In May 2021, Royal Dutch Shell lost a landmark court case which ruled that the energy giant must bring its emissions in line with the Paris Agreement. Shell had already planned to become net-zero business by 2050, but the ruling means they must slash emissions faster and harder.
At first this was first regarded as a temporary solution for businesses that were forced to make dramatic changes almost overnight, but it's clear now that the majority have fully embraced the transition to B2B ecommerce, considering it a more convenient, more efficient and often cheaper way of doing business.
While the adoption of digital commerce offers a lot of room for growth, businesses will need to ensure they understand the latest b2b ecommerce trends if they are to make the most of this opportunity.
Changing demographicsOver the last few years, we have seen a key change in the demographics of those driving B2B sales, with a report from Forrester in 2017 suggesting that 73% of Millennials are involved in B2B purchasing decisions.
This trend towards a predominately millennial audience has only accelerated over the past 12 months, as the so-called ‘digital natives’ have embraced the switch to ecommerce more readily than any other generation.
As part of this millennial buyers have now come to expect websites to provide a full self-service functionality, with a preference for using digital channels such as email for communication, rather than via phone calls.
Millennial buyers are also likely to be more price sensitive and willing to shop around to find the best deal.
The rise of mobile ecommerceThe rise of the smartphone means that today’s B2B buyers expect the same frictionless mobile experience that they would encounter in the B2C landscape.
A report published by Google and The Boston Consulting Group (BCG) suggests that at least of 50% of B2B search queries today are made on smartphones, and that mobile ‘drives, or influences’ roughly 40% of revenue in major B2B organisations.
This trend has accelerated over the past year as buyers no longer find themselves tethered to a desk, and the increased prevalence of remote working has driven a need buyers to feel productive even when away from a computer.
Despite this, many firms remain reluctant to invest the capital needed to create a compelling mobile experience, which leaves them playing catch –up amongst their more forward-thinking competitors.
User-centred designTraditionally, with the primary focus being on their sales team, many B2B firms have turned a blind eye towards their online user experience, with the usability and accessibility of their websites often limited by long loading times or lacklustre graphics.
Of course, in a future that is increasingly focused on ecommerce there is a need for firms to take a comprehensive look at their UX to identify possible pain points and redefine how clients are able to engage with their products and drive optimal conversions.
There is no doubt that 2021 will see the launch of a range of B2B ecommerce websites with UX as a focal point, leaving those unwilling to invest in new user-centred designs to look outdated by comparison.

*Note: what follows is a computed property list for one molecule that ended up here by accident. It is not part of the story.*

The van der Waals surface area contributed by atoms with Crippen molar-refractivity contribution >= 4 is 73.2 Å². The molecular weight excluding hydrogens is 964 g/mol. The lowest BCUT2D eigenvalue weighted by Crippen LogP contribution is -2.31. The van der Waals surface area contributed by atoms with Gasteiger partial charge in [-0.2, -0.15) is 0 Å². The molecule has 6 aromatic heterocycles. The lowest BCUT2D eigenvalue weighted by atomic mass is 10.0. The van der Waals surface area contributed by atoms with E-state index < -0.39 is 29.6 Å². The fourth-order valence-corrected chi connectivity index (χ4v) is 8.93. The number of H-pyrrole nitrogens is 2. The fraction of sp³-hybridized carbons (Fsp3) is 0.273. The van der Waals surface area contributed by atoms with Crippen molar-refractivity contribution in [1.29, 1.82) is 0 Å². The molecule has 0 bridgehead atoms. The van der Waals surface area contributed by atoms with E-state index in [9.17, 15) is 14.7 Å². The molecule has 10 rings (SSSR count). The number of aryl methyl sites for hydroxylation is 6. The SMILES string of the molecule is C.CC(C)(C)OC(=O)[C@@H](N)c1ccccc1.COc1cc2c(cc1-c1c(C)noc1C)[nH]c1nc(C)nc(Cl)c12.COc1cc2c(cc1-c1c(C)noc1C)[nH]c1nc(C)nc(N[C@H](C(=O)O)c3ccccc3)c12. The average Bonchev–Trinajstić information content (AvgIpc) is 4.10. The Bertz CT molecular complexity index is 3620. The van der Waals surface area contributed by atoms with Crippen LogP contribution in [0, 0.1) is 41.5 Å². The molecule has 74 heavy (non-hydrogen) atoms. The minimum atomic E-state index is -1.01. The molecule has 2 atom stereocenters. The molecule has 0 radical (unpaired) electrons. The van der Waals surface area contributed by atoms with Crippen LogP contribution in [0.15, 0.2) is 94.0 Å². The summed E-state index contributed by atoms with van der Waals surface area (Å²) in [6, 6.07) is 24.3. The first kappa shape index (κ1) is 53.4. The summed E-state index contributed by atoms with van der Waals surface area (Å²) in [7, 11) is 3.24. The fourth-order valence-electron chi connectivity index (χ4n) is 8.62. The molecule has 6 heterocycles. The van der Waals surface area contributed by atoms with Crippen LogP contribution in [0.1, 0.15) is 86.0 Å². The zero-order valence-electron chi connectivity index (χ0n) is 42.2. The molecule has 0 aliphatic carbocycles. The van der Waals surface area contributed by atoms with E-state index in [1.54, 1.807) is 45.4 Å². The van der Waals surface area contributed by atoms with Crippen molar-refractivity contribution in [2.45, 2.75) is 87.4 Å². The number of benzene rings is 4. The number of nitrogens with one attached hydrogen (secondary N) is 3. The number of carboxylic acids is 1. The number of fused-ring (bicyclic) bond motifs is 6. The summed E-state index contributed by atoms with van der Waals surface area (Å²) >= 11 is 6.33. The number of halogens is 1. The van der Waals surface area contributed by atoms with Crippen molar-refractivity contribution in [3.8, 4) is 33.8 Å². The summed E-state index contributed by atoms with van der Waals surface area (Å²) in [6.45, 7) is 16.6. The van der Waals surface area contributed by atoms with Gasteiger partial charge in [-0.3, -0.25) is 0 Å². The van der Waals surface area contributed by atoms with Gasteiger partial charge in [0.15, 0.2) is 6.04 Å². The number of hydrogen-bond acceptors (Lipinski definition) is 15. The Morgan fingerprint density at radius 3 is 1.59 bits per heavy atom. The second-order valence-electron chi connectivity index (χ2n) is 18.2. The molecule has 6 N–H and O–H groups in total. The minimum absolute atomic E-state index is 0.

AI and ChatbotsMuch has been written about the power Artificial Intelligence has to revolutionise the B2C shopping experience, but it's clear the technology will also have a major impact on the B2B sector, particularly as advancements in machine learning technology promise to lower the entry costs.
Machine learning is already being deployed by the likes of Amazon, to help boost sales through personalised recommendations for their consumers, whilst others are using AI-powered chatbots to boost engagements rates.
Elsewhere we are seeing sellers who need to contend with millions of SKU’s utilising AI-powered image recognition to help reduce manual data entry and errors, which in turn is helping to cut down on expenses.
B2B firms have little doubt over the value AI can bring to their business, with a recent report from Gartner predicting that over 75% of organisations will seek to deploy the use of AI by 2024.
A greater focus on securityWhile security has always been a key consideration for businesses, a shift to working from home has made it more difficult for firms to protect their employees from threats, whilst simultaneously increasing their reliance upon digital platforms which may be more susceptible to malicious attacks.
The World Economic Forum (WEF) warns that the increased prevalence of cyberattacks during the pandemic is likely to persist through 2021 and beyond.
As such it is crucial that firms are able to reassure their clients that the appropriate security measures are in place to protect their data and that they can feel confident in using their B2B ecommerce systems.
Looking aheadIf 2020 has taught us anything it’s that the future is uncertain, but that there are many digital solutions which offer the opportunity to overcome and to innovate. By anticipating these key 2021 B2B eCommerce trends and learning from the past, firms will be best prepared to achieve a successful future.
Currencies Direct is one of Europe's leading non-bank providers of currency exchange and international payment services. Since we were formed in 1996, we've maintained our focus on providing innovative foreign exchange and international currency transfer services to corporations of all sizes, online sellers and private individuals. We have also expanded our services to provide dynamic and pioneering "business to business" solutions to help companies, tier 2/3 banks and other non-bank financial institutions to process their international payments. Our headquarters are in the City of London (United Kingdom) and we have operations in continental Europe, Africa, Asia, and the United States. Currencies Direct is jointly owned by private equity firms Palamon Capital Partners and Corsair Capital.